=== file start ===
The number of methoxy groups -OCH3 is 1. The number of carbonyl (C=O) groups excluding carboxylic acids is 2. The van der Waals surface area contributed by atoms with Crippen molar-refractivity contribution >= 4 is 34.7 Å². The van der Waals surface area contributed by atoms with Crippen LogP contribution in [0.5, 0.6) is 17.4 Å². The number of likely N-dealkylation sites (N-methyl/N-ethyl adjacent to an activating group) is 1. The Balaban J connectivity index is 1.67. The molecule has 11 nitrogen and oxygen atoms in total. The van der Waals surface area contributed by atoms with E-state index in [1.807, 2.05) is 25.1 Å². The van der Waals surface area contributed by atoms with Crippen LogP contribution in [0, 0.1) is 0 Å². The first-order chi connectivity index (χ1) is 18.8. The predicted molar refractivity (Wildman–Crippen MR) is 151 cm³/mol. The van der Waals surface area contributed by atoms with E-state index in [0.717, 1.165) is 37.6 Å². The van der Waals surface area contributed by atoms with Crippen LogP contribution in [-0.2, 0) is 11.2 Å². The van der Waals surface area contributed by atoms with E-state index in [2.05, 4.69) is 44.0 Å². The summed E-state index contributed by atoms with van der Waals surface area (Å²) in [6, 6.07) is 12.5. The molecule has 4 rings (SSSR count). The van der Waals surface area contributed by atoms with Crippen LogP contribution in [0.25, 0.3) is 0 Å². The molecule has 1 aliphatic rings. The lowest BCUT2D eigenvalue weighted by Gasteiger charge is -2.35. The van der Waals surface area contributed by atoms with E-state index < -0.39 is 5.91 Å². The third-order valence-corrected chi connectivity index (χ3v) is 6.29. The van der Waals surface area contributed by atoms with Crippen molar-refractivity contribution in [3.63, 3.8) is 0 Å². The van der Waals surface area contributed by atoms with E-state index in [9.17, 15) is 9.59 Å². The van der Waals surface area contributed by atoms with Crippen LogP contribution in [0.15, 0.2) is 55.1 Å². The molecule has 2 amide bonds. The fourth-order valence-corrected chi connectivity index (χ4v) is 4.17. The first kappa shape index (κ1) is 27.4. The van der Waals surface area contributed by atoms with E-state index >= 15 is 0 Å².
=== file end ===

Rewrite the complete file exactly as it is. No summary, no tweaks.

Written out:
The number of methoxy groups -OCH3 is 1. The number of carbonyl (C=O) groups excluding carboxylic acids is 2. The van der Waals surface area contributed by atoms with Crippen molar-refractivity contribution >= 4 is 34.7 Å². The van der Waals surface area contributed by atoms with Crippen LogP contribution in [0.5, 0.6) is 17.4 Å². The number of likely N-dealkylation sites (N-methyl/N-ethyl adjacent to an activating group) is 1. The Balaban J connectivity index is 1.67. The molecule has 11 nitrogen and oxygen atoms in total. The van der Waals surface area contributed by atoms with E-state index in [1.807, 2.05) is 25.1 Å². The van der Waals surface area contributed by atoms with Crippen LogP contribution in [0, 0.1) is 0 Å². The first-order chi connectivity index (χ1) is 18.8. The predicted molar refractivity (Wildman–Crippen MR) is 151 cm³/mol. The van der Waals surface area contributed by atoms with E-state index in [0.717, 1.165) is 37.6 Å². The van der Waals surface area contributed by atoms with Crippen LogP contribution in [-0.2, 0) is 11.2 Å². The van der Waals surface area contributed by atoms with E-state index in [2.05, 4.69) is 44.0 Å². The summed E-state index contributed by atoms with van der Waals surface area (Å²) in [6, 6.07) is 12.5. The molecule has 4 rings (SSSR count). The van der Waals surface area contributed by atoms with Crippen LogP contribution in [0.25, 0.3) is 0 Å². The molecule has 1 aliphatic rings. The lowest BCUT2D eigenvalue weighted by Gasteiger charge is -2.35. The van der Waals surface area contributed by atoms with E-state index < -0.39 is 5.91 Å². The third-order valence-corrected chi connectivity index (χ3v) is 6.29. The van der Waals surface area contributed by atoms with Crippen molar-refractivity contribution in [3.63, 3.8) is 0 Å². The van der Waals surface area contributed by atoms with E-state index in [9.17, 15) is 9.59 Å². The van der Waals surface area contributed by atoms with Crippen LogP contribution in [0.15, 0.2) is 55.1 Å². The molecule has 2 amide bonds. The fourth-order valence-corrected chi connectivity index (χ4v) is 4.17. The first kappa shape index (κ1) is 27.4. The van der Waals surface area contributed by atoms with E-state index >= 15 is 0 Å².